But when you make orders as a resident, it just goes! The nurses get it, the PTs get it, whoever I’m sending it to gets it!
Sometimes, you just want to hold it off and have somebody check whether it was right.
That part of the responsibility that transitions so quickly between being a med student and being a doctor is a little bit weird to the feeling.
But it’s also pretty awesome!
If your patient needs Tylenol or a lab, put that in orders and they get it!
Knowing that you did it without the help of a middle man is pretty awesome. But you’ll have to get used to it.
Something Weird, But Interesting…
Another nice weird slash interesting thing is when you go into a room as a med student, most of the time, patients can tell that you’re a student.
Maybe it’s the size of your coat or how confident you are.
But even if you’re not confident or you’re kind of incompetent as a resident and you introduce yourself as a doctor, there’s a level of respect and trust they instantly give you.
Honestly it’s so weird.
Just them saying, “Yes doctor!” or “Thank you doctor!” feels different.
And the thing is – I’m not doing anything different than I was when I was a med student. I’m still communicating in roughly similar ways.
But there is a level of respect that you recieve where you begin to understand how much value they puts in that white coat, your name and the amount of training you’ve gotten.
That’s truly gratifying and it’s something I hold to be very important and I take seriously.
If you’re still far ways away from even just being a resident and you’re still asking yourself whether this path is worth it, I promise you, it definitely is!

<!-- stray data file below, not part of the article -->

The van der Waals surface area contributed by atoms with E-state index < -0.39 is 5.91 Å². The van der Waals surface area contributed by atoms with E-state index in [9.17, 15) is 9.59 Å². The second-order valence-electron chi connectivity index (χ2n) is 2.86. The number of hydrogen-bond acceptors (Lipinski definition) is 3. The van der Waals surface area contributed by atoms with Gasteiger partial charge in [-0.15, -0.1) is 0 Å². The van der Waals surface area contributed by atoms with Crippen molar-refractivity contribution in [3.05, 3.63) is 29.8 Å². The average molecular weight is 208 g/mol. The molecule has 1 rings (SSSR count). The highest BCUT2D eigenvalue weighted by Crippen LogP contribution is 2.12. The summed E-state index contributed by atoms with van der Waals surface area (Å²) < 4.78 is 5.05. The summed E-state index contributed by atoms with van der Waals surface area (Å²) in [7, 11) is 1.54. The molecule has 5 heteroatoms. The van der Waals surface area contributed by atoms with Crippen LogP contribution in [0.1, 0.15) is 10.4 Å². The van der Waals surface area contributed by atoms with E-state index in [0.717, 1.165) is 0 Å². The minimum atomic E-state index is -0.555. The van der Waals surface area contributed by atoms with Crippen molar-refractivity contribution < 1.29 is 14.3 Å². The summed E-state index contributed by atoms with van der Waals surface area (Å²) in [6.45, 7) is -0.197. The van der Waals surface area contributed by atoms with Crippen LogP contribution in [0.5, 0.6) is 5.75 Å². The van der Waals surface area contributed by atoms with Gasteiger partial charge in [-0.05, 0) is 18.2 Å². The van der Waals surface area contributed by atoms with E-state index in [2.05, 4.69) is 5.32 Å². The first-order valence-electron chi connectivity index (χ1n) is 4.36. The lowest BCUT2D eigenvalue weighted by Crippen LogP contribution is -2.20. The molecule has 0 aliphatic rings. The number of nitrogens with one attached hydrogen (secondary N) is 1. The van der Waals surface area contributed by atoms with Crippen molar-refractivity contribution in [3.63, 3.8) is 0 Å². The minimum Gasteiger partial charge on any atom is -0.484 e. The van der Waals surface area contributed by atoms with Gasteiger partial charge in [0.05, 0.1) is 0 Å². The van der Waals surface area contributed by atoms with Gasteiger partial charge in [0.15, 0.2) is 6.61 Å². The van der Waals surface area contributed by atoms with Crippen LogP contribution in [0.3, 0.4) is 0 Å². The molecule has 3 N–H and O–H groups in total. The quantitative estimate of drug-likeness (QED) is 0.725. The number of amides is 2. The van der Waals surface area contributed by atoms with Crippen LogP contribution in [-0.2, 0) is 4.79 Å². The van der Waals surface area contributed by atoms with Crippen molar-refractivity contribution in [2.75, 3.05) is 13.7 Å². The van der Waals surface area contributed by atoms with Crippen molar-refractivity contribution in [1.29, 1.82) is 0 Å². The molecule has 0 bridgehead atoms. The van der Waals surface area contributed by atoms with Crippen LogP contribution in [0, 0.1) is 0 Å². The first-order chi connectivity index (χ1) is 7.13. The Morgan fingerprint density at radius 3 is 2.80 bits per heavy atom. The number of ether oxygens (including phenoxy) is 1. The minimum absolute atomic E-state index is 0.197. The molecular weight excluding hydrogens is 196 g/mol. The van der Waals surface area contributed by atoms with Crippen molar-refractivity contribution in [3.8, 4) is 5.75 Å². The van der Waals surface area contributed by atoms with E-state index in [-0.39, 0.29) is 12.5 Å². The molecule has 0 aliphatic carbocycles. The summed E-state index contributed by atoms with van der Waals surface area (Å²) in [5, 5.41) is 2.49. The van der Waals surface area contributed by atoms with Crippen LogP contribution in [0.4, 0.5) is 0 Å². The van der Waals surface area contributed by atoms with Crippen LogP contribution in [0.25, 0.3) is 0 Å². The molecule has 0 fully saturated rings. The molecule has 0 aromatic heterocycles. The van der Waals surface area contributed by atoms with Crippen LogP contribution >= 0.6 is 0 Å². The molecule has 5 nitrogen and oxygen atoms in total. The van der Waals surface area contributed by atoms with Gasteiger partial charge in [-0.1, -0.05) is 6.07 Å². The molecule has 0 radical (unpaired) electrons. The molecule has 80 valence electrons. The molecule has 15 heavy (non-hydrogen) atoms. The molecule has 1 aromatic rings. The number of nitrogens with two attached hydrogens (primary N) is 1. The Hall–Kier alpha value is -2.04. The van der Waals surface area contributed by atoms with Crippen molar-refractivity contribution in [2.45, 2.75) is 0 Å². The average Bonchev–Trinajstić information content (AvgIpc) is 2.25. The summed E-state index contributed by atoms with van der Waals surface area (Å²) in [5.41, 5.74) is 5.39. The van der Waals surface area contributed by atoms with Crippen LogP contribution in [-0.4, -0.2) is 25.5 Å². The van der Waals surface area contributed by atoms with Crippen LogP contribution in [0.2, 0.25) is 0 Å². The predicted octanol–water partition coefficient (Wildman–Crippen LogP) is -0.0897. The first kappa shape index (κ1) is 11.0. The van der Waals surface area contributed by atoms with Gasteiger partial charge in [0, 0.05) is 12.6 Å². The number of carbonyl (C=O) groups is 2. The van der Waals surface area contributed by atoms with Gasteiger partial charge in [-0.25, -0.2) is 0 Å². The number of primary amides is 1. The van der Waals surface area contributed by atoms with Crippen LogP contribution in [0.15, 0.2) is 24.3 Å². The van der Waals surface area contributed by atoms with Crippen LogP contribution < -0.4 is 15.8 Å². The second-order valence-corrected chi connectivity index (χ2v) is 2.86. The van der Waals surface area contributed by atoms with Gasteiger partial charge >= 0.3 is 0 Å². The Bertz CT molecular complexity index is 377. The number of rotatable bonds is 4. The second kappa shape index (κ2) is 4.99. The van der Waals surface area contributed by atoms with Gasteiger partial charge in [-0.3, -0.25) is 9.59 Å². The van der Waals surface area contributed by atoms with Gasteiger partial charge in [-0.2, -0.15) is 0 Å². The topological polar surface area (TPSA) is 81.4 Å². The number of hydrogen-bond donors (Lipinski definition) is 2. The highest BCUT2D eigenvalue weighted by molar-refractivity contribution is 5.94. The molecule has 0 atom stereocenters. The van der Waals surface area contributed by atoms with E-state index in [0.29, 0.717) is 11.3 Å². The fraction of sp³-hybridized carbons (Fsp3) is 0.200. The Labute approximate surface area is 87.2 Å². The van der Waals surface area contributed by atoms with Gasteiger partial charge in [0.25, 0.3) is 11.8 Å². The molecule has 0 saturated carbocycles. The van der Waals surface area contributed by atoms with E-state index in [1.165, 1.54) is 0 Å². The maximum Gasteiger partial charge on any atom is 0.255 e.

Hearing somebody call you a doctor, trusting your opinion, and thanking you once you discharge them home, feeling like you had some role in their care, is just surreal!
This is just another weird thing that I’ve experienced and something that you have to get more and more used to.
What Are My Hours Like As A Resident?
A lot of you are asking what are the hours like being a new doctor in residency.
The short answer is; it depends on your rotation.
For my neuro stroke rotations, it was roughly starting around 6:30 or 7:00 o’clock when the night person goes home and then leaving around 4:00 to 5:00 PM when the night person gets back.
So, in terms of hours, it’s not bad at all!
There’s going to be medical rotations I’ll be doing, that are going to be much worse than that.
Do I Get Paid As A Resident?
Another common question is whether you’ll get paid in being a new resident doctor.
Thankfully, the answer is yes! You do get paid in your residency.